the panelists. Analytical dis-
cussions of artifacts brought in
by the public were high-lights of
Denver Art Museum month.
ARTHUR JOLLIFFE of Jolliffes
Oriental, and MARY LANIUS of the
Art Museum staff, were the expert
panelists on oriental art, backed
by DR. OTTO KARL BACH who recent-
ly returned from extensive study
and travel in Japan.
A KEBONO
^LdClu^UCX RESTflURflriT
vV7 U JAPANRSR RAKK ANn
JAPANESE SAKE AND BEER
CHIVEICO ROKI
1953 Lft'RimeR ST.
(CLOSED MONDAYS)
Tt?L. CH 4-77-43
KE 4-9981
12,34, 2.0th St.
Japanese cmnesE-RmeRicnn food
jflPRnese S&KE BVAungLe-
TEL: &ZS-3S30

Hours: 11 a.m. to 9 p.m.
(CLOSED ON TUESDAYS)


nuuiriAIM-PLAINS A.J.A. NEWS
The Japan philharmonic Symphony Orchestra, above, with a youthful
group of some 85 Japanese musicians on their first U.S. tour, per-
formed at the Auditorium Theatre in Denver, Colo., under the baton of
AKEO WATANABE, on Wed., Nov. 11th.
Moderate reviews indicated that the group played with precision,
and were a well-drilled ensemble,
stiff and academic, so that the
which transforms organized sounds
into thrilling orchestral music.
The violin solo performance of
TOSHIYA ETO was noted as indicat-
ing remarkable skill, and whose
tone, clarity and intonation were
excellent.
ACLU WHITEHEAD
AWARD TO MENIN
but that the conducting was rather
performance lacked the vital spark
WYER AWARD TO
NELSON OF D.U.
DR. ALFRED G. NELSON, formerly
the Dean of the graduate school
at the University of Denver, will
receive the Wyer Award from the
Adult Education Council of Denver
at the Brown Palace Hotel, at a
noon luncheon, Mon., Nov. 23rd.
NOV.. 1964.___________________
JAPANESE VISITORS
JAPANESE ARTIST. .
TSUNEKQ GUENTHER, a candidate
for a masters degree at the Unlv.
of Denver, held an exhibit of oil
paintings in the Pioneer Room of
the DU student union during Nov.
MILITARY VISITOR. .
Visiting the USAF Academy last
week was Maj. Gen. SHINJI OTA of
Japan's self-defense force.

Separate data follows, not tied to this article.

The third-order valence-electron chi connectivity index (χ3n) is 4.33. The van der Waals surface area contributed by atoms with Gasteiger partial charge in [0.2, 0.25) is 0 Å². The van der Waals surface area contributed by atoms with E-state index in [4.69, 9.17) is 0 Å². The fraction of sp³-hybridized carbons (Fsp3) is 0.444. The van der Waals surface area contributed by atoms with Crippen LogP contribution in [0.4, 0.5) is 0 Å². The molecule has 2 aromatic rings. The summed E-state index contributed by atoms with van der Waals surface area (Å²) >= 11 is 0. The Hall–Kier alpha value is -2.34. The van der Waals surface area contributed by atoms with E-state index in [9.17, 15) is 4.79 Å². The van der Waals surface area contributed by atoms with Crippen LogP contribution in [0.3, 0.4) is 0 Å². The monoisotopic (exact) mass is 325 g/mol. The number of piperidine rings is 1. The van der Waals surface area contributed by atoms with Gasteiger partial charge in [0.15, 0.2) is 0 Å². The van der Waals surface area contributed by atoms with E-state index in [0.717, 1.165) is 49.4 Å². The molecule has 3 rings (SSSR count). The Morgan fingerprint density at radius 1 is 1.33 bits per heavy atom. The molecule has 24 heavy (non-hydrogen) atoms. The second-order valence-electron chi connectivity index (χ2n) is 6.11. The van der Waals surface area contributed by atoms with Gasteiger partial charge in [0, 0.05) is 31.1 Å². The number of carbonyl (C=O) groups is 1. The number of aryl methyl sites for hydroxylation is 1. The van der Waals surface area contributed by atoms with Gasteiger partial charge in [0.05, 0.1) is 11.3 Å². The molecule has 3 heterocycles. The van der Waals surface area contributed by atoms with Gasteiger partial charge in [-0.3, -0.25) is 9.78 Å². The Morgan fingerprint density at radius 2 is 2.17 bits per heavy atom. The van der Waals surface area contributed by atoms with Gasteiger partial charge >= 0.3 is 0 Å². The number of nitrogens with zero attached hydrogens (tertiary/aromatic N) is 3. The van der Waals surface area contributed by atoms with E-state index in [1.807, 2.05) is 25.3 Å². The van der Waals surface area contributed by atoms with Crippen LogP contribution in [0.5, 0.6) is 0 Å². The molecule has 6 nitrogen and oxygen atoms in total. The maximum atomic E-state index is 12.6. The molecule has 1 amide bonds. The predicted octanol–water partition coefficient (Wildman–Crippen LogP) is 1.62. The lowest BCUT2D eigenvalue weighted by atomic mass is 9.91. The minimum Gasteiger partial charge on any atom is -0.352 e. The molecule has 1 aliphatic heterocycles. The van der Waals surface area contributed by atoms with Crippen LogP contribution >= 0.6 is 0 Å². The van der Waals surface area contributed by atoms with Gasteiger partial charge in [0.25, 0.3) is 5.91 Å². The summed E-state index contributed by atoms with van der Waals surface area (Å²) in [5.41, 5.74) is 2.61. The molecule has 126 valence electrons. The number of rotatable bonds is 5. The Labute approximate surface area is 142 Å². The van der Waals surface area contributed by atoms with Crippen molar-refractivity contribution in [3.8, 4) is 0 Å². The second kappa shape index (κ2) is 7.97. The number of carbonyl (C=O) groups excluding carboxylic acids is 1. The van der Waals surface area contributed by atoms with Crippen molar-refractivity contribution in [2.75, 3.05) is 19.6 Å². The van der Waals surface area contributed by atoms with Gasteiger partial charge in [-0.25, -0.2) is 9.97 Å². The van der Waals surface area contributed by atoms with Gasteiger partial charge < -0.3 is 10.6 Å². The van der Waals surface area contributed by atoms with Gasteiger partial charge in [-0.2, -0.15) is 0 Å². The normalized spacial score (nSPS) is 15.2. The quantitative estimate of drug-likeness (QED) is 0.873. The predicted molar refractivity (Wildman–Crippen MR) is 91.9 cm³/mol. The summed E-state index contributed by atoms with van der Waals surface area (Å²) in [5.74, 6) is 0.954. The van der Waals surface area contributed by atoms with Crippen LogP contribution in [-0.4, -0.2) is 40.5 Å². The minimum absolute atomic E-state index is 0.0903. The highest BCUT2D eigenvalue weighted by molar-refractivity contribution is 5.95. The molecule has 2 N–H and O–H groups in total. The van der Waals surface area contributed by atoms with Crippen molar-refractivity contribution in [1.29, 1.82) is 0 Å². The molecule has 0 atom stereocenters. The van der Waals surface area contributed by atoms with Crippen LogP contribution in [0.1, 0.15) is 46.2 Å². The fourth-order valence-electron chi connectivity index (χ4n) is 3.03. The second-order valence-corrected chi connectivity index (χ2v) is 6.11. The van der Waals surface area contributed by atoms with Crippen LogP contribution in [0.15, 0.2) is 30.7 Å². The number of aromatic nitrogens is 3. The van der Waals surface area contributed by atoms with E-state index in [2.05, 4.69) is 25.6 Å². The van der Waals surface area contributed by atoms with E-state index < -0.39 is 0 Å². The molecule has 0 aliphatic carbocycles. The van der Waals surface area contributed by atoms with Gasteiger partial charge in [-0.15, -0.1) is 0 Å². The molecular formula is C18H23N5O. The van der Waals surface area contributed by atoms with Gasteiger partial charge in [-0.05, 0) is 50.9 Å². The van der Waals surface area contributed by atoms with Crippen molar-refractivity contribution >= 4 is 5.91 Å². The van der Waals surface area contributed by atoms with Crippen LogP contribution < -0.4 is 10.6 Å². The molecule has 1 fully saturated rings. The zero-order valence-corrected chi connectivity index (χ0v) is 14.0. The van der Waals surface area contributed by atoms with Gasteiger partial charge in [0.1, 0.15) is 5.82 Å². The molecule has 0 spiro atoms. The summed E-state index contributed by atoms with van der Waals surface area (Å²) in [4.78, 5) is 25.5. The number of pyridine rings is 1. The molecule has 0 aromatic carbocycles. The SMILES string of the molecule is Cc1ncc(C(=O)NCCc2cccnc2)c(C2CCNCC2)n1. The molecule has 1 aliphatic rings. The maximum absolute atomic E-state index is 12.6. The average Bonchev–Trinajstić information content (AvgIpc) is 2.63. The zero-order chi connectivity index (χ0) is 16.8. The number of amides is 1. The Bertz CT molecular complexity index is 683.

WRESTLERS COMING. .
9 The wrestling team of Japan's
National High Schools will tour
Colorado during Jan. 1965, under
the sponsorship of the Boulder
Amateur Wrestling Foundation.
JAPANESE BANKER
VISITING DENVER
RYOHEI ISHIKAWA, Pres, of the
Chubu Sogo Bank, in Tokyo, is a
brief two-week visitor in Denver,
to confer with officials of the
United Nations Ins. Co., at West
80th Ave. and Sheridan Blvd., in
Westminster, Colo.
ISHIKAWA is the son of multi-
millionaire Hiroauke Ishikawa of
Japan who owns controlling inter-
est in the Denver-baaed insurance
company. Young Ishikawa is the
1st Vice-Pres. of United Nations
Insurance Company.
He is a law graduate from the
Kelo University in Tokyo, and has
studied in Ohio in 1949, as well
as attended Harvard Law School in
Cambridge, Mass., for two years.
MADAM BUTTERFLY
BRANCH OPENING
GENE and KIMIKO SIDE of Madame
Butterfly's Gift Shop, announced
that their new branch store will
be opened at 1575 South Colorado
Blvd., during Thanksgiving week.
The new store is located in
the Boulevard Shopping Center, at
the Intersection of Colorado Blvd
and Valley Hvy, on the west side
of Colorado Blvd. There is plen-
ty of free parking available, and
access is readily provided at the
traffic light on E. Mexico Ave.
SAMUEL D. MENIN, a fighting,
liberal Denver attorney, will be
honored by presentation of the
Whitehead Memorial Award, by the
Colorado American Civil Liberties
Union, at the Pinehurst Country
Club, on Fri., Nov. 20th.
MENIN has defended the rights
of Spanish Americans in Colorado,
and has accepted unpopular cases
involving Communists. In fight-
ing for the rights of unpopular
minorities, he has helped to pre-
serve the constitutional rights
of all U.S. citizens.
AJAs were especially benefit-
ed by MENIN's activities, when he
assisted in suspension of depor-
tation of Japanese aliens during
1946-48, in Colorado, as a free
and voluntary legal service.
DR. NELSON is being honored
for his distinguished service in
the field of adult education. He
is now retired, and Dean Emeritus
of the Graduate College of D.U.
Older AJAs in this region will
recall that during the years of
the evacuation in 1942-1943, the
University of Denver was one of
the few schools in the U.S. which
would accept students of Japanese
American ancestry.
_______._________________PAGE 3.
WASHINGTON PARK
METHODIST FETES
FOREIGN STUDENTS
More than 280 foreign students
in the Denver area were invited
to the International Dinner of
Washington Park Methodist Church
on Nov. 15th.
The Church expressed its hope
of "promoting better world under-
standing and friendship** through
personal contacts.
(Editor's note: Change in atti-
tude of this church was noted, In
view of the resolution passed by
the Church, in 1953, against per-
sons of Japanese ancestry moving
into that neighborhood.)
JAPAN SOCIETY
TOUR OF JAPAN
JUDGE GEORGE G. PRIEST of the
Japan Society of Colorado report-
ed that the Japan-America Socie-
ties of the U.S. are sponsoring a
tour to Japan during Oct. 1965.
John D. Rockefeller, III, has
authorized Douglas W. Overton of
the New York Society (112 E. 64th
St.) to coordinate arrangements
for the tour.
Nana Gaddis Hall of Maryland,
who came to Denver for the inau-
gural meeting of the Colorado So-
ciety in 1963, will be director
of the Japan tour in 1965.
Japanese Books-Oriental Art Goods
3£obun-*Ska
OENVER. COlORADO
Phona KEystone 4-4637 '234 2h Street
DENVER'S MUST COMPLETE
SELECTION OP QUALITY
JAPANESE MERCHANDISE